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What Is Irony?

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In the 1994 movie “Reality Bites,” the character played by Winona Ryder, interviewing for a reporting job, is put on the spot and asked to define the word “Irony.” She can’t. It’s a scene that sticks with me as a writer, because I can’t say that cornered like that I’d do much better. I know that most of the examples in the Alanis Morissette song “Ironic” aren’t really ironic—but it’s a tough concept, and I’m not alone in fumbling with it. 

A guest blogger at Daily Writing Tips writes: Recently I was walking and talking with my co-worker, who happens to be a freelance writer and aspiring journalist. We were talking about the fact that our employers were providing us with a Thanksgiving lunch the day after Thanksgiving, and she said, “It’s so ironic!’’—all emphasis and drawing-out of syllables possible used on the last word. This is a smart girl I’m talking about. She’s a college graduate and has done her fair share of writing and reporting. And even so, she doesn’t know the definition of irony.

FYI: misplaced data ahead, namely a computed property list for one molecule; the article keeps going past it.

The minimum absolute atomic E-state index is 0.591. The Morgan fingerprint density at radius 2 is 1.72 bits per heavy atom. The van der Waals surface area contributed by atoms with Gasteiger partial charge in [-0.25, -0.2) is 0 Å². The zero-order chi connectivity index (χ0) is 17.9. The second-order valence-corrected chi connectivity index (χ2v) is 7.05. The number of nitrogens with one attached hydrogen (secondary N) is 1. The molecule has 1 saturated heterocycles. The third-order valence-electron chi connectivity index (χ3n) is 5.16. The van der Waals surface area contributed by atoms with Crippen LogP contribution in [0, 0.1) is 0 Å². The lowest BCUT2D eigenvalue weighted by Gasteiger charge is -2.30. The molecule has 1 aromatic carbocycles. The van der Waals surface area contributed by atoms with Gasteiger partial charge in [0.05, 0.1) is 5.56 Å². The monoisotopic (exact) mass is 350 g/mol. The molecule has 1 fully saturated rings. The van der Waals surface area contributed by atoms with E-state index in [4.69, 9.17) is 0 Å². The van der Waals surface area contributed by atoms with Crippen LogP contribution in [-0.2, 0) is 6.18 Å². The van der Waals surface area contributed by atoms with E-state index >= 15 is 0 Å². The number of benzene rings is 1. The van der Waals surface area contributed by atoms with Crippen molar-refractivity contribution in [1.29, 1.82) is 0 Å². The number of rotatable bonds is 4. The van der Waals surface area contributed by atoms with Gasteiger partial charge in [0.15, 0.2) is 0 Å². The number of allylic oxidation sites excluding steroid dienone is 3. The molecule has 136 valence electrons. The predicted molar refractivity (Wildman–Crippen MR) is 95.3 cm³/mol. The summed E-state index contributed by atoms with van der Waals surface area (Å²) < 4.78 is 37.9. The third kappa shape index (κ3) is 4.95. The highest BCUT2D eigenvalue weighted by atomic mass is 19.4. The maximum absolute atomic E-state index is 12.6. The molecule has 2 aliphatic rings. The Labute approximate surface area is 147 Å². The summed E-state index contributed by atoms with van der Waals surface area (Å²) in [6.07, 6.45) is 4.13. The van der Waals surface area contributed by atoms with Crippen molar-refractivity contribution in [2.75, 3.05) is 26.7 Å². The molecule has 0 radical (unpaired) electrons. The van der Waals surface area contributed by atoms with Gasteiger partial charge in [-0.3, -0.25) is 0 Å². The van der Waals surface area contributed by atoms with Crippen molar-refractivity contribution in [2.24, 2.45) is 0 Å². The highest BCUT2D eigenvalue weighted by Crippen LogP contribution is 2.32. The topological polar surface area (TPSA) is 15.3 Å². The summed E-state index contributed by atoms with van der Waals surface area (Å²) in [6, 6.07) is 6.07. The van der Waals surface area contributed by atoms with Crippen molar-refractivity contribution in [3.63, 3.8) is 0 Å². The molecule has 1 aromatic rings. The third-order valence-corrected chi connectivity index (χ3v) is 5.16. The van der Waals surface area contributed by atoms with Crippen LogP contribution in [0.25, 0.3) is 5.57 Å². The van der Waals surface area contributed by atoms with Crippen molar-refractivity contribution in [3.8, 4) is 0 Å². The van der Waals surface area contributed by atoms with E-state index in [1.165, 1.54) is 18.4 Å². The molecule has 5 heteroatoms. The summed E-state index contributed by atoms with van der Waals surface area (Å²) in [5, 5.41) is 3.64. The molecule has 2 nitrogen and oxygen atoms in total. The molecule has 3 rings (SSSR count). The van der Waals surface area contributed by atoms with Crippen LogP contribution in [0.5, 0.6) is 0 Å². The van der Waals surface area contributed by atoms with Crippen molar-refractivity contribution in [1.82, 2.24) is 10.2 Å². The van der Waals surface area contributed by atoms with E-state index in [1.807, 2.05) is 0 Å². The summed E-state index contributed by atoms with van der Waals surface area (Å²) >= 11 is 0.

“Merriam-Webster defines irony as:

1: a pretense of ignorance and of willingness to learn from another assumed in order to make the other’s false conceptions conspicuous by adroit questioning —called also Socratic irony

2: a) the use of words to express something other than and especially the opposite of the literal meaning
b) a usually humorous or sardonic literary style or form characterized by irony
c) an ironic expression or utterance

“A simple way of putting it is that irony usually signals a difference between the appearance of things and reality.”

See more at Daily Writing Tips

Also see the website Is It Ironic for many good (and bad) examples of irony.